Those that have a tendency towards putting things off show some similarities in the way they approach—and avoid—tasks. Do they sound familiar?

  1. Moral Compensation. We often do something else that makes us feel accomplished, when it’s really just avoiding the task at hand, like going to the gym instead of updating your resume. “You’re getting the good juice from another task, and won’t feel motivated to accomplish the thing you’re putting off,” said Kozlowski.
  2. Waiting for motivation. Waiting for inspiration to strike is just another way that chronic procrastinators mask the real issue at hand—you’re putting it off! Instead of waiting for an outside influence to inspire you, force yourself to sit down and at least start on the task, even if it’s just brainstorming for five minutes. It will get the juices flowing, and provide that “spark” of motivation you’re waiting for.
  3. Multitasking. You may feel like having multiple pots on the burner is helping you bang out that to-do list in record time, but research shows that multitasking makes people 40 percent less productive. “It’s not real,” said Kozlowski. ‘We aren’t doing multiple things at once; we are actually rapidly switching between tasks, doing both things less efficiently and taking longer to complete them.”

Okay, So I Procrastinate. What’s the Big Deal?

It’s important to recognize what in your life is being affected by the habit, said Kozlowski:

Time: “It’s a pretty valuable, non-renewable resource—one that you can’t get back once its wasted.”

Relationships: “You need to ask yourself, who else is affected by this? Procrastinators often transfer responsibility onto others.”

Sleep: Research has shown a link between procrastination and insomnia, which is a vicious cycle: “Being sleep deprived is more harmful for cognitive function and performance than being drunk.”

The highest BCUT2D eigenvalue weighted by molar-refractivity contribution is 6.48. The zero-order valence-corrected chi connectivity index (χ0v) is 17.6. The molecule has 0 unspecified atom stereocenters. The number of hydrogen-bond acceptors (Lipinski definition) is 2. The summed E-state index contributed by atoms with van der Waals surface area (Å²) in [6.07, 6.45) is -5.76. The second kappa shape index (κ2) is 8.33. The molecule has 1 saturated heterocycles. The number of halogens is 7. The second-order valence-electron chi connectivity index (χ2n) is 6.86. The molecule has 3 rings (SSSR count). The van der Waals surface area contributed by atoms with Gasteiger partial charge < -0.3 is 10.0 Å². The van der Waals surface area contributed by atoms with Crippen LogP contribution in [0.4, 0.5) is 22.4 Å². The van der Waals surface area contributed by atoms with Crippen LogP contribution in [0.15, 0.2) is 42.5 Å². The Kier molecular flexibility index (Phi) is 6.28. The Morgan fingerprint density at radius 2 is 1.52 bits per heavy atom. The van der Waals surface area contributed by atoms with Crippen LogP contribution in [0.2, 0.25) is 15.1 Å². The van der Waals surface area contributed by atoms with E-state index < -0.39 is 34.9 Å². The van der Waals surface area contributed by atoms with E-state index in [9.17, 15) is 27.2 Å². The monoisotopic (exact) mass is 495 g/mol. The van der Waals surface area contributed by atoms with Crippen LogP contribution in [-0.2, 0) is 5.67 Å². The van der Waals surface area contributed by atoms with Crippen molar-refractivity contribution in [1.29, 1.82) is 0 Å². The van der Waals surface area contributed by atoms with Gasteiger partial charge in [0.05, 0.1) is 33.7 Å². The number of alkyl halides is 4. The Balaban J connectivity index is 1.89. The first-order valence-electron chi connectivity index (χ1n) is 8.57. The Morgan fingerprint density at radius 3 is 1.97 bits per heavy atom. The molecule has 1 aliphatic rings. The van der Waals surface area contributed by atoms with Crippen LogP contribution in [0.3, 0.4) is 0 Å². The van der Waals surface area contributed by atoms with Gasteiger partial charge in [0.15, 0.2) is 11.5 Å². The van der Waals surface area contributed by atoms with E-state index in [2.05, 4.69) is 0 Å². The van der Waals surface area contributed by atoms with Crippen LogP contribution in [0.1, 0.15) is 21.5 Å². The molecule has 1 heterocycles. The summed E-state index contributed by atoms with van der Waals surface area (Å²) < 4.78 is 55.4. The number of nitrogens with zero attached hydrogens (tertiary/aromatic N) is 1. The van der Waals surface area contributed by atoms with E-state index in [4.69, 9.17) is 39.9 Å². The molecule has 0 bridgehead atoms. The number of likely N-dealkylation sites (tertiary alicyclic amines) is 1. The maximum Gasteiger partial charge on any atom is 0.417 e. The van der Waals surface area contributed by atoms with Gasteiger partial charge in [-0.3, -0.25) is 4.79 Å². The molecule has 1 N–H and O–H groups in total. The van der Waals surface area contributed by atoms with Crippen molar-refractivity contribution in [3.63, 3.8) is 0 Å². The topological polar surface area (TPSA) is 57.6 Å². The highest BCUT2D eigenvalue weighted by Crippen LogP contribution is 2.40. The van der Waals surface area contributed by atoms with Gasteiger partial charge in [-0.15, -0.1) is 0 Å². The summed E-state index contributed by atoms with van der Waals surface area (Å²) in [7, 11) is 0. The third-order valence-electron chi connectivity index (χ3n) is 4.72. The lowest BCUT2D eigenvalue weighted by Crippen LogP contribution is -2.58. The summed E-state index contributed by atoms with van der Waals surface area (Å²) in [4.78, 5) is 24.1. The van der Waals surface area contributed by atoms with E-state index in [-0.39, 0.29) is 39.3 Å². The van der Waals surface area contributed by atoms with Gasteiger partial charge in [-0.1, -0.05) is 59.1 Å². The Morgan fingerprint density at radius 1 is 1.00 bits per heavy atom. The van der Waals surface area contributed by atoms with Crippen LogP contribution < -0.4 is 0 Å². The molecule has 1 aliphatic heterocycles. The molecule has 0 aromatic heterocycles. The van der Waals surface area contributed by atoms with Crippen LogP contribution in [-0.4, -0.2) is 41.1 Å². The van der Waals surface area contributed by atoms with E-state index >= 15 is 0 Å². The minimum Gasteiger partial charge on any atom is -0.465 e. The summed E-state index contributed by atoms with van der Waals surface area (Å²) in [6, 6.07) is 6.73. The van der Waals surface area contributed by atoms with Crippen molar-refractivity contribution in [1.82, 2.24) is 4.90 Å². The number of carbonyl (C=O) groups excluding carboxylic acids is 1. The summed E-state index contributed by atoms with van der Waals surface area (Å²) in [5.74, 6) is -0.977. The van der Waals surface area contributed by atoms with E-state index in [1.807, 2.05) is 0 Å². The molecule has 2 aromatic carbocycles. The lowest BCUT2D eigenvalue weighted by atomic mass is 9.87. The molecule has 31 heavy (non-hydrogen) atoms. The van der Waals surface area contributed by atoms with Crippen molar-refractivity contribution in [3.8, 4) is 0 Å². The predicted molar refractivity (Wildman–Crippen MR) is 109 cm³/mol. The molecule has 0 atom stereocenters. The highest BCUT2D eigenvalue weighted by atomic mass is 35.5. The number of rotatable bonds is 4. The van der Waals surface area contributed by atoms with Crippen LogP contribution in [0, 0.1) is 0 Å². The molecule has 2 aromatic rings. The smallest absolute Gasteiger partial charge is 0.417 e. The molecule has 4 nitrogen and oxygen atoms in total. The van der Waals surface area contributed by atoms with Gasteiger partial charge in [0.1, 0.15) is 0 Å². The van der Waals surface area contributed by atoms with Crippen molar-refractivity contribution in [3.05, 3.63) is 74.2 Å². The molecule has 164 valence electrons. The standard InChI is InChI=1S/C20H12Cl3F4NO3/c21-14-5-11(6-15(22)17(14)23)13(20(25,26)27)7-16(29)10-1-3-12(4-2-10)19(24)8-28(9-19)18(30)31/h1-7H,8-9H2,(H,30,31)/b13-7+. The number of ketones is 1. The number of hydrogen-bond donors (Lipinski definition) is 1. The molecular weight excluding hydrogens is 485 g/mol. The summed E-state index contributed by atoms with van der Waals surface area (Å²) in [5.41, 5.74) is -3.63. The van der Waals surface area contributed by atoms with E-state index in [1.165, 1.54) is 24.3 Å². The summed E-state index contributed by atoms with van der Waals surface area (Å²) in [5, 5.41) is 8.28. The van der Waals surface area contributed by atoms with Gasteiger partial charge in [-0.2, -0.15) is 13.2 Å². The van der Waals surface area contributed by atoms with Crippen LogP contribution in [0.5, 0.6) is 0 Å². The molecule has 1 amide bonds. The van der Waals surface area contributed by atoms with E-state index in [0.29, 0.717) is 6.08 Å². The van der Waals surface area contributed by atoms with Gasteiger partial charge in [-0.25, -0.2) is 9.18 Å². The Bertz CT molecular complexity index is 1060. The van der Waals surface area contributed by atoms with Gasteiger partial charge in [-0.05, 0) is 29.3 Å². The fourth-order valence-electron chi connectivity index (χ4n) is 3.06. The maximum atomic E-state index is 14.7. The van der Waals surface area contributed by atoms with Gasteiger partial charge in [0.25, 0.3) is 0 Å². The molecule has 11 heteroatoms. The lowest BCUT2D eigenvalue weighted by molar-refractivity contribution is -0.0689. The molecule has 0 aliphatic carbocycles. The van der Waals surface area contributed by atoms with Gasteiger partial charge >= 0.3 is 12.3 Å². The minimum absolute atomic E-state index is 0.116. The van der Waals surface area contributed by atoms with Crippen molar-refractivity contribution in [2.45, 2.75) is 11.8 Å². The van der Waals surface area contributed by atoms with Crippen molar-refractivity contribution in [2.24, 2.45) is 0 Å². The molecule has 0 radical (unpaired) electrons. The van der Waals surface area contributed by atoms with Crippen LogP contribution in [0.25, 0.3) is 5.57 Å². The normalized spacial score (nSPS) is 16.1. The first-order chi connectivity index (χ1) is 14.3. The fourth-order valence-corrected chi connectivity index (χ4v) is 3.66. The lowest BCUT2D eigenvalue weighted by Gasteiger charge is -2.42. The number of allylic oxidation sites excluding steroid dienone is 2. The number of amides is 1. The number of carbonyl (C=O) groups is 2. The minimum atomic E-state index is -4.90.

Performance: Research also shows that procrastinators do more poorly in school and work.

Stress: “People who procrastinate are more stressed in general, and this impacts your physical and mental health.”

Health: “Those who procrastinate are less likely to take action to fight disease and engage in coping strategies. There is a correlation between the behavior and sickness like catching more colds.”

That Sounds Bad. How Do I Stop?

The first step is to recognize you’re doing it and pinpoint why. And the fact that you’re reading this article is the first step: “Mindfulness is a critical component of emotional intelligence—being aware of your emotions, accepting them, and making effort to work through those feelings can help you get to the bottom of why you’re struggling with a task,” said Kozlowski. “Mindful people are better able to control their future behavior.” So now that you’ve recognized there is an issue, here are a series of strategies to help you stop procrastinating: 

  1. Ask yourself: Why am I doing this task anyway? Keep asking why, why, why, until you drill down to the heart of the issue. “Often this stuff is way more entrenched than simply not wanting to do something, so it’s helpful to see the meaning behind a task and what you will ultimately be getting from it.” If you need to redesign your website, why is that exactly? Asking why may lead you on a path that goes something like: I will better demonstrate my skills, which will get me more customers, which will bring in more money, which will enable me to start my own business. When you reach the ultimate reason, this task now has tangible meaning for you.